Three Lessons From Successful Brands Today
While Buzzfeed created listacles of employees to lay off, the New York Times saw $700 million in revenue, hitting its largest headcount ever. This was somewhat surprising for a media format that was supposed to be dead.
From a marketer’s perspective, I see the New York Times’ runaway success as a tribute to to brand trust and the way it’s wielded, with some surprising similarities to trust weapons leveled by the new wave of Direct-to-Consumer (D2C) companies, like Allbirds, Casper, Warby Parker, and Quip.
But first, a confession.
For the past couple of years, my favorite slide in my deck showed logos of Shazam and the Washington Post, side-by-side.
Shazam may be installed on almost every phone but its rarely used. Then Apple dropped $400 million for it. Meanwhile, in 2013, Bezos picked up The Washington Post (The Washington Post!) for just $250 million dollars.
One was an app with a very limited use case. The other, a top ten newspaper with its own zip code.
“Hey,” thought Very Wrong Me, “here’s proof that the written word is so cheap that the most venerable media platforms are by definition cheap too.”.
Sure, there’s way more writing than in the past. So most words are cheap. But more content makes it harder than ever to establish a connection with readers. So, if The Washington Post can actually cut through to readers, that makes it more valuable, not less valuable.
That same attention saturation dynamic is being played out in the consumer retail sector. We don’t care about Gap, Victoria’s Secret, or J.C. Penny. We buy everything on Amazon. We trust Amazon and its rankings to find the right product.
But, like media, the retail landscape becomes saturated with cheap brands. As it becomes cheaper to create, it becomes more expensive to create an emotional, meaningful connection with users. So, again, brands that can create an emotional connection, are worth more than ever
Enter Casper and the Economist.
Successful media companies and successful direct-to-consumer product companies have evolved to fight attention saturation, creating emotional connections by building – and then communicating – trust directly with the end-user. Here’s three ways this happens:
1. Whitelists, not Blacklists:
We once read everything we encountered. No more.
We don’t have the attention assets for that, so we dole out trust to specific brands. We don’t scroll through Facebook feeds for news; we whitelist The Skimm, Morning Brew, or the New York Times, and ditch the rest. Similarly, with consumer goods, we either find a trusted aggregator (usually Amazon) or connect with one retailer that does one thing really well, and outsource our decisions to them – AllBirds, The Honest Company, or Harry’s.
That’s why brands like AllBirds, Bloomberg, and Baron Fig stick out. They know exactly who they’re building (or writing) for and nail it, time after time.
2. Owners, Not Surfers
When you buy on Amazon or read on Drudge, the original creator is on borrowed time.
The strength of their brand voice is validated only by trust by the parent brand… and since they don’t own the connection, the parent giveth and the parent will, eventually, taketh.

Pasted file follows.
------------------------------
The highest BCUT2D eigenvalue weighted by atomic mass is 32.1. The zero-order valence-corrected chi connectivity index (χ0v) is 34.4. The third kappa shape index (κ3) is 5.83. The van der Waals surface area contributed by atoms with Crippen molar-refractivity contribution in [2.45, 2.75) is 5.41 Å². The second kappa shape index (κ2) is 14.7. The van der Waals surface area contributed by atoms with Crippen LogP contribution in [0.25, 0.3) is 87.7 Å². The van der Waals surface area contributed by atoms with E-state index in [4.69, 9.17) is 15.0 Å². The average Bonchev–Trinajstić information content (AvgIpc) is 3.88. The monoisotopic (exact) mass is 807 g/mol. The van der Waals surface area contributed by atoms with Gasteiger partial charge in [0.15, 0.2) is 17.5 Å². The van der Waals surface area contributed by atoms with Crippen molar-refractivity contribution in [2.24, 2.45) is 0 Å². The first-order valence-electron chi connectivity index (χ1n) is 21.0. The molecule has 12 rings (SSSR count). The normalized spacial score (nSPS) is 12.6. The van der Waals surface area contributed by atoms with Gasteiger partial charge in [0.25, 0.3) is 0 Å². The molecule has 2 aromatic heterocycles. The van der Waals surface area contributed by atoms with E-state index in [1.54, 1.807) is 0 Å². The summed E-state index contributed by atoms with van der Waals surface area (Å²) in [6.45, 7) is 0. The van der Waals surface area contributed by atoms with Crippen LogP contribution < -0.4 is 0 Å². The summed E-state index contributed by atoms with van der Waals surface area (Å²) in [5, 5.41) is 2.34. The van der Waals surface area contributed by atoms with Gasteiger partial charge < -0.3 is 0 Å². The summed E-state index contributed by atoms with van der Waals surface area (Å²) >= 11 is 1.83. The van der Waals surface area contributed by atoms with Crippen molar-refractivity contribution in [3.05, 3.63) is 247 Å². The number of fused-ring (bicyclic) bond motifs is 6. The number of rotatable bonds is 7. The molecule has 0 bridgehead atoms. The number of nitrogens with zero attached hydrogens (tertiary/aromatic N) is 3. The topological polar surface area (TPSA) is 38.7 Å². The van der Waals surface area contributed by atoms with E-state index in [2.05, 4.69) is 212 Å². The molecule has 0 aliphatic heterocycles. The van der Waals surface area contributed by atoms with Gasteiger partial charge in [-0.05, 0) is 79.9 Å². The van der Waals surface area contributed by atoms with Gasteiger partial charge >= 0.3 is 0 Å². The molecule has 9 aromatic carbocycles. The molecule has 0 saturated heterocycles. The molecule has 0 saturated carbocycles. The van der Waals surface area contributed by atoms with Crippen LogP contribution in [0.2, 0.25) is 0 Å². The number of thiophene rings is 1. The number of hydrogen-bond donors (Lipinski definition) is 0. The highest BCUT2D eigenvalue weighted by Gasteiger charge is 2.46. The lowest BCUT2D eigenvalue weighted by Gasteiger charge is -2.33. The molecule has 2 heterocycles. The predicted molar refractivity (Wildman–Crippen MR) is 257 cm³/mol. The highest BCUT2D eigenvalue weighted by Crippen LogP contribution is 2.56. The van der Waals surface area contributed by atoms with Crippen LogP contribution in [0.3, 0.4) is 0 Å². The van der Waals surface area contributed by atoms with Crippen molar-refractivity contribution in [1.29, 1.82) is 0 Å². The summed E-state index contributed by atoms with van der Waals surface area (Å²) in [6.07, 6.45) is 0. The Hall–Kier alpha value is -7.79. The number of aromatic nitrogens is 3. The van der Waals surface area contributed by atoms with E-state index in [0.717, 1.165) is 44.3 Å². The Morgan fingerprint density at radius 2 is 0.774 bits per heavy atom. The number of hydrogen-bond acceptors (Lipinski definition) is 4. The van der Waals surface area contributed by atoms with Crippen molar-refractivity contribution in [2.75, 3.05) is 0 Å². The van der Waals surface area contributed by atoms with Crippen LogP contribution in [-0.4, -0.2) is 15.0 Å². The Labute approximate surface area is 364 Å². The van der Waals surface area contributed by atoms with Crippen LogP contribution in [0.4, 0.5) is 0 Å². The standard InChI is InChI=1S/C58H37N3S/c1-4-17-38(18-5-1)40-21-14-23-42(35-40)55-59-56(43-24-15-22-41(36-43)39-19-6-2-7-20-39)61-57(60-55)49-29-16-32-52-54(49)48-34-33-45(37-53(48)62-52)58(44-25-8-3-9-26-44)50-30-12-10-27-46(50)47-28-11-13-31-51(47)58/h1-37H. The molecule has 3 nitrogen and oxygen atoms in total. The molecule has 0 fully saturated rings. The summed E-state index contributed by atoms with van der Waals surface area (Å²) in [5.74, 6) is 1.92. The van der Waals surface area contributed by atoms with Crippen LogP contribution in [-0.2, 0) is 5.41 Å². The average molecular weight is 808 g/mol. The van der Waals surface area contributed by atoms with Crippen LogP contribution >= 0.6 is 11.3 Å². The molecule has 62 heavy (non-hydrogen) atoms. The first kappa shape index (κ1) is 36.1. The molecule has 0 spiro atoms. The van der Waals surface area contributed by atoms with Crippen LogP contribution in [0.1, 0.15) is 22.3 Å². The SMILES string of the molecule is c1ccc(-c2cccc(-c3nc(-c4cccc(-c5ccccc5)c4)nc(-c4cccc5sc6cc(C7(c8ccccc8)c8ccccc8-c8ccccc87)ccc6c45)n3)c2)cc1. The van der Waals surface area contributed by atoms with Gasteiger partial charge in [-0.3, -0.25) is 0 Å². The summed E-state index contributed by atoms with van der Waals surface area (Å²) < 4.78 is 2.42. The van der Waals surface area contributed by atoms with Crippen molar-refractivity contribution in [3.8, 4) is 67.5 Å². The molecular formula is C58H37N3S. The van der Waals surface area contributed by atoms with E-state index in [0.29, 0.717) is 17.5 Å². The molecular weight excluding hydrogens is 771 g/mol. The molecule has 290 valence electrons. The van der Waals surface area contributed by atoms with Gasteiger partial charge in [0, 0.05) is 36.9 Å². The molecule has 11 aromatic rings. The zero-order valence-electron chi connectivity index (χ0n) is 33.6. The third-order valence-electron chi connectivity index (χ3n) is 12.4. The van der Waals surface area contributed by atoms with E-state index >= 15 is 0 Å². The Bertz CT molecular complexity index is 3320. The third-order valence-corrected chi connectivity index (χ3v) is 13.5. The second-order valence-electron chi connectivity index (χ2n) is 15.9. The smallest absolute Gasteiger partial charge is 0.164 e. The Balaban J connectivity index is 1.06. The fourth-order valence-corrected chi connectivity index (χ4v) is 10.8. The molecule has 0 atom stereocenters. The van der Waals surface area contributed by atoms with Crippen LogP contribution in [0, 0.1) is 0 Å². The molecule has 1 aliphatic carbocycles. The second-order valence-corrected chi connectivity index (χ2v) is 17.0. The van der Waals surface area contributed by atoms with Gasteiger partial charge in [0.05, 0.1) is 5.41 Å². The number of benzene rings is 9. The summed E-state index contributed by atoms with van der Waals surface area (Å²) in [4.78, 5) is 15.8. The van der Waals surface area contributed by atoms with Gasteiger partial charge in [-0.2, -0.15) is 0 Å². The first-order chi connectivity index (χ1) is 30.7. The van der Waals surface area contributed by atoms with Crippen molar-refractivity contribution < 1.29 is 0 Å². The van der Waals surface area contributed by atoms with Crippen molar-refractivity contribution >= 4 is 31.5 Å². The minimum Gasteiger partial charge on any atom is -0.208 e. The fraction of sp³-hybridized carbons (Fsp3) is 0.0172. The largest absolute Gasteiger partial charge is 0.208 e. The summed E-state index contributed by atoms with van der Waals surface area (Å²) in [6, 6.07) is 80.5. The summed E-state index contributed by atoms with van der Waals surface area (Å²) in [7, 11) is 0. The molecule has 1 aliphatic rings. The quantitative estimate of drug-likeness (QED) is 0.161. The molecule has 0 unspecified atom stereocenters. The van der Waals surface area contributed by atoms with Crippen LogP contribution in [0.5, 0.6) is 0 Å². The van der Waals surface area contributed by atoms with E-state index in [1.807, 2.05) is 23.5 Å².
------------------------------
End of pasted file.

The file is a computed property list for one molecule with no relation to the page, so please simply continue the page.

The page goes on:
Buzzfeed built its empire on Facebook virality. You didn’t visit Buzfeed, you got click-baited into visiting. So when Facebook switched its algorithm, the heyday ended.
D2C companies do everything to get your email and maintain that relationship, making sure they’re not just another result on your Amazon search. The New York Times owns the relationship with you because you have a subscription. Whether its Away’s email or the New York Times with coffee, there’s a direct relationship that makes sure you’re not algorithm’ed out.
3. An army of promoters
Trust isn’t just about direct connection.
When something appears in the Economist or the Atlantic, it sparks debates. It’s divisive and, inevitably, the promoters promote. Ardently.
Good D2C companies create an army of promoters. Think back to Dollar Shave Club’s “viral” video (26 million views). When was the last time someone shared a video with you from Gap?
Of course, brands know this and exploit it. The New York Times positions itself as a guardian of transparency, encouraging you to save journalism by backing them and then encouraging you to share articles further. Oh, and that “viral” Dollar Shave Club video? There was a massive campaign to make it go viral, from $10,000/daily in paid spend to pre-releases to media companies.
That quasi-emotional manipulation doesn’t change the fact that when you get an article forwarded, or a rave review from a MVMT-wielding friend, it goes far.
What it all means
Forking over $595 for a Casper mattress or $180/year for the New York Times comes down to trust.
Trust is the rarest asset in any company’s arsenal.
The best-of-breed brands build trust by speaking directly to us. Building on an incredibly well-structured idea of what we want, their brands ooze authenticity and then build lines to communicate the authenticity, tapping into both direct lines and networks of influencers.
The P&Gs, now a styrofoam mishmash of brands spanning Bounty, Tampax, Tide, and Old Spice, or the mishmash of stale CNN articles without character, just don’t stand a change.